State of Australia’s Skills 2021: now and into the future
SERA data to date for 2020-21, up to April, show that employers are having a similar level of success filling their vacancies for skilled occupations as they did in 2019-20. Employers reported that the most common reason vacancies were unfilled was due to the lack of suitable applicants, often due to a lack of experience or relevant qualification. Employers advertising for professional occupations generally recruited with greater ease than those recruiting for technician and trade occupations. Those recruiting in regional areas also had more difficulty recruiting compared with employers in capital cities.
The NSC’s Survey of Employers who have Recently Advertised (SERA) captures employers’ views through a dedicated survey that asks a range of questions about their recruitment experience for an advertised vacancy, collecting both quantitative and qualitative data. The SERA is designed to assess occupational shortages and provides a direct measure of employer recruitment experiences. From June 2021 the SERA survey coverage was expanded from 80 occupations to around 250 occupations annually. Occupations selected for the SERA are typically skilled occupations which generally require at least three years of post-school education or training.
Examples of the quantitative data collected include the proportion of vacancies filled and the number of applicants, qualified applicants and suitable applicants.
Qualitative questions are asked, to identify key labour market issues, and include questions relating to reasons why vacancies are not filled, why applicants are considered unsuitable, and the impact of recruitment challenges on employers.
In 2020-21 to date (using data to April 2021), around 5,000 employers (representing almost 7,500 advertised vacancies) have been surveyed through the SERA, covering 80 skilled occupations.
SERA data from 2020-21 show that 61% of vacancies were filled, up slightly from 60% in 2019-20. (Note that the SERA was paused due to the COVID-19 pandemic from April 2020 to July 2020.) There was an average of 12.8 applicants per vacancy, of whom 2.9 were considered by employers to be suitable (compared with 14.1 and 2.5 respectively in 2019-20).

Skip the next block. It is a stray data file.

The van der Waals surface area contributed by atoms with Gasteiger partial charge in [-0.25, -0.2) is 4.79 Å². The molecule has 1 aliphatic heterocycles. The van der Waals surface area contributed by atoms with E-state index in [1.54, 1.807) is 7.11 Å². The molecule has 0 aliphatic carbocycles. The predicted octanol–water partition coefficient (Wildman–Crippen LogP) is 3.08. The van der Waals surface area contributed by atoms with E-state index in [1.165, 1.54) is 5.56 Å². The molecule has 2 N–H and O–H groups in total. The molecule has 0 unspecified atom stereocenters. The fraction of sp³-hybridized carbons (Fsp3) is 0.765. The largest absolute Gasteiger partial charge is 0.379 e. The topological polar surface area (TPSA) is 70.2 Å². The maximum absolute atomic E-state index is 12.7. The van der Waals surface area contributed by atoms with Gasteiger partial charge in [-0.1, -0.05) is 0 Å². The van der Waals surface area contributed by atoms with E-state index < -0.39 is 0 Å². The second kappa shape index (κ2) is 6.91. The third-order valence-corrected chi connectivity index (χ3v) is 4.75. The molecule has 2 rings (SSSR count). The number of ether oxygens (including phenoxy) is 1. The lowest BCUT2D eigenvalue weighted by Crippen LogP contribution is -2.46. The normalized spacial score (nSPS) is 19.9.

Vacancies most commonly remained unfilled because the employer did not receive any applicants they considered to be suitable. Applicants were most commonly regarded as unsuitable because they lacked the required experience or qualification. Other regularly cited reasons included ‘poor application/interview or work history’, and ‘inadequate technical skills’.
The reasons why vacancies were unfilled are complex. Employers usually have very specific skills and experience requirements and, although they often attract qualified applicants, can be unwilling or unable to compromise those requirements. More than half of all qualified applicants were regarded as unsuitable. In addition, for some vacancies where employers attracted suitable candidates, vacancies were not filled for a range of reasons, most commonly because the suitable applicant accepted work elsewhere, or there was a lack of agreement on the terms and conditions of employment. Employers advertising for professional occupations generally recruited with greater ease than those recruiting for technician and trade occupations. Of professional vacancies, 69% were filled, compared with 54% of technician and trade vacancies. Professional vacancies generally attracted more candidates, with an average of 15.3 applicants per vacancy, of whom 3.6 were suitable (compared with 10.7 and 2.3, respectively for technicians and trades).
Regional employers generally had more difficulty recruiting, filling 57% of their vacancies, compared with 63% in capital cities.